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Dream On, Amber

Review

Dream On, Amber

DREAM ON, AMBER by Emma Shevah features nearly 12-year-old Amber Alessandra Leola Kimiko Miyamoto. Not surprisingly, she prefers to go by just Amber. Amber lives in South London with her six-year-old sister, Bella and their mother. Amber’s father left the family when she was young and she hasn’t seen him since. This is one of the main conflicts of the story. Amber says of her father leaving,

“My dad leaving feels like there’s this massive black hold in me, like the ones up there in space. It twists in a dark, silent spiral, super heavy, sucking some of the good things in and swallowing them up. I don’t know why it bothers me so much when I’ve lived nearly half my life without him but there are times when that black hole crushes me from the inside. But that’s only sometimes.” (p. 9).

Bella’s birthday is approaching and she begins writing letters to their absent father. She gives the letters to Amber to mail, but instead, Amber opens them and responds to them as if she were their father. In her letters, Bella is insistent that their father attend her upcoming birthday party, but Amber tries to respond in such ways as to gently dissuade Bella from these ideas. Bella still can’t be swayed, however, and Amber struggles with how to admit to her sister that she has been posing as their father and responding to Bella’s letters. She realizes that this discussion will also reveal the fact that their father is likely never coming back.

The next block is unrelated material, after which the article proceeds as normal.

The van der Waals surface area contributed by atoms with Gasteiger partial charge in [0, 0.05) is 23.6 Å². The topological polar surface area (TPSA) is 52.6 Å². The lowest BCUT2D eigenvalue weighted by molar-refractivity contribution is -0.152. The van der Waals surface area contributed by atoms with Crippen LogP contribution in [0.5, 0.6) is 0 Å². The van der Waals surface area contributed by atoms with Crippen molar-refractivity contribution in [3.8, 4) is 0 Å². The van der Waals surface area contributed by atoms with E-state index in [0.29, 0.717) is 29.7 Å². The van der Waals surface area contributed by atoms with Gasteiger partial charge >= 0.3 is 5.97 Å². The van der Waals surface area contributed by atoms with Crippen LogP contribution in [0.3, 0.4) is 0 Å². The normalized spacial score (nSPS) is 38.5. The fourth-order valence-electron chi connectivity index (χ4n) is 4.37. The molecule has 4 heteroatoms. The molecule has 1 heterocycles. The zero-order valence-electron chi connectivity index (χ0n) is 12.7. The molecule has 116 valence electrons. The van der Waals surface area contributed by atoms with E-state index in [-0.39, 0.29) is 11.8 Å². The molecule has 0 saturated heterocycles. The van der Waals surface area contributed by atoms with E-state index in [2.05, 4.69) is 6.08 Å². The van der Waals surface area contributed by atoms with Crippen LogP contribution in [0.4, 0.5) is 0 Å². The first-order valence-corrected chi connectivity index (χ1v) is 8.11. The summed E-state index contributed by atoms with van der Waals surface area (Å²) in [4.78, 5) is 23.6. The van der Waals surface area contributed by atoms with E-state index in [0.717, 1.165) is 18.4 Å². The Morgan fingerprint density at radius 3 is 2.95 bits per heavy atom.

A strong example of contemporary realistic fiction.

Amber’s life is filled with other conflicts as well. She is half Italian and half Japanese and struggles to figure out what she “is” and how she fits in. She wants to know more about her Japanese side, as that comes from her father, but he is not there to tell her about it. Her mother and Italian grandmother, Nonna, keep her Italian side alive.  Shevah represents Amber’s multiple cultures at the beginning of each chapter, numbering each in English, Italian and Japanese.

As the book opens, Amber is nervous about starting middle school. The social aspect of middle school is made more difficult because, unlike her classmates, Amber doesn’t have a smart phone, meaning that can’t participate in many of the social activities that center around the phones. School becomes a scarier place when Amber unintentionally has a run-in with one of the school’s bullies, Joanne, who threatens to throw Amber into a trash can. Amber is not sure she is going to make it out of middle school germ-free, or even alive.

Because Amber is an artist, the entire book is decorated with drawings and doodles. Amber uses her art as a way of processing her thoughts and emotions, which provides another layer of depth to the novel and Amber’s personality.

DREAM ON, AMBER is a strong example of contemporary realistic fiction. It addresses modern topics, such as fitting in, bullying and growing up, that many readers will be able to relate to. Amber is a unique and relatable voice for what it means to have a multicultural background. The novel also provides insight into single parent households and the impact this may have on the children in the family. Finally, it was fun to see occasional snatches of British culture.

Reviewed by Aimee Rogers on October 20, 2015

Dream On, Amber
by Emma Shevah

  • Publication Date: October 6, 2015
  • Genres: Children's 9-12, Family
  • Hardcover: 272 pages
  • Publisher: Sourcebooks Jabberwocky
  • ISBN-10: 1492622508
  • ISBN-13: 9781492622505